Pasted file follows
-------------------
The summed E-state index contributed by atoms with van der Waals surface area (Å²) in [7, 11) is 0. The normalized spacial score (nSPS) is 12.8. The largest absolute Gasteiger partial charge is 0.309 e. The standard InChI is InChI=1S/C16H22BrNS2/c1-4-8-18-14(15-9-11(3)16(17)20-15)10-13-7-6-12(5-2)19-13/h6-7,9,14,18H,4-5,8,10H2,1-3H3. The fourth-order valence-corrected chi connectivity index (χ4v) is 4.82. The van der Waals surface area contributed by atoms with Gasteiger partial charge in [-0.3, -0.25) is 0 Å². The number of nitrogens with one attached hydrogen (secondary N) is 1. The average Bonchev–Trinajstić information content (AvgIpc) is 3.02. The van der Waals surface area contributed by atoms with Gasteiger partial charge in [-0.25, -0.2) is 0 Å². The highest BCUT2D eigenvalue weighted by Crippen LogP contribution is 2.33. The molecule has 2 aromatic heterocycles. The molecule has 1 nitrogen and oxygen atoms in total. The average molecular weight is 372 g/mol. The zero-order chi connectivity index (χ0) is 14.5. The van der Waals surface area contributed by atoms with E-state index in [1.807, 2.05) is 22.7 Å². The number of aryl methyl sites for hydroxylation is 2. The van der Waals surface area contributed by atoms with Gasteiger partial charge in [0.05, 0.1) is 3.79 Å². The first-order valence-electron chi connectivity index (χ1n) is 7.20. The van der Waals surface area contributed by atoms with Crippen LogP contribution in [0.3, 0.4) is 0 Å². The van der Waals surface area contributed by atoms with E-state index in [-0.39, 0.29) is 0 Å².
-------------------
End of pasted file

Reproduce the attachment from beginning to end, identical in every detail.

The summed E-state index contributed by atoms with van der Waals surface area (Å²) in [7, 11) is 0. The normalized spacial score (nSPS) is 12.8. The largest absolute Gasteiger partial charge is 0.309 e. The standard InChI is InChI=1S/C16H22BrNS2/c1-4-8-18-14(15-9-11(3)16(17)20-15)10-13-7-6-12(5-2)19-13/h6-7,9,14,18H,4-5,8,10H2,1-3H3. The fourth-order valence-corrected chi connectivity index (χ4v) is 4.82. The van der Waals surface area contributed by atoms with Gasteiger partial charge in [-0.3, -0.25) is 0 Å². The number of nitrogens with one attached hydrogen (secondary N) is 1. The average Bonchev–Trinajstić information content (AvgIpc) is 3.02. The van der Waals surface area contributed by atoms with Gasteiger partial charge in [-0.25, -0.2) is 0 Å². The highest BCUT2D eigenvalue weighted by Crippen LogP contribution is 2.33. The molecule has 2 aromatic heterocycles. The molecule has 1 nitrogen and oxygen atoms in total. The average molecular weight is 372 g/mol. The zero-order chi connectivity index (χ0) is 14.5. The van der Waals surface area contributed by atoms with E-state index in [1.807, 2.05) is 22.7 Å². The number of aryl methyl sites for hydroxylation is 2. The van der Waals surface area contributed by atoms with Gasteiger partial charge in [0.05, 0.1) is 3.79 Å². The first-order valence-electron chi connectivity index (χ1n) is 7.20. The van der Waals surface area contributed by atoms with Crippen LogP contribution in [0.3, 0.4) is 0 Å². The van der Waals surface area contributed by atoms with E-state index in [-0.39, 0.29) is 0 Å².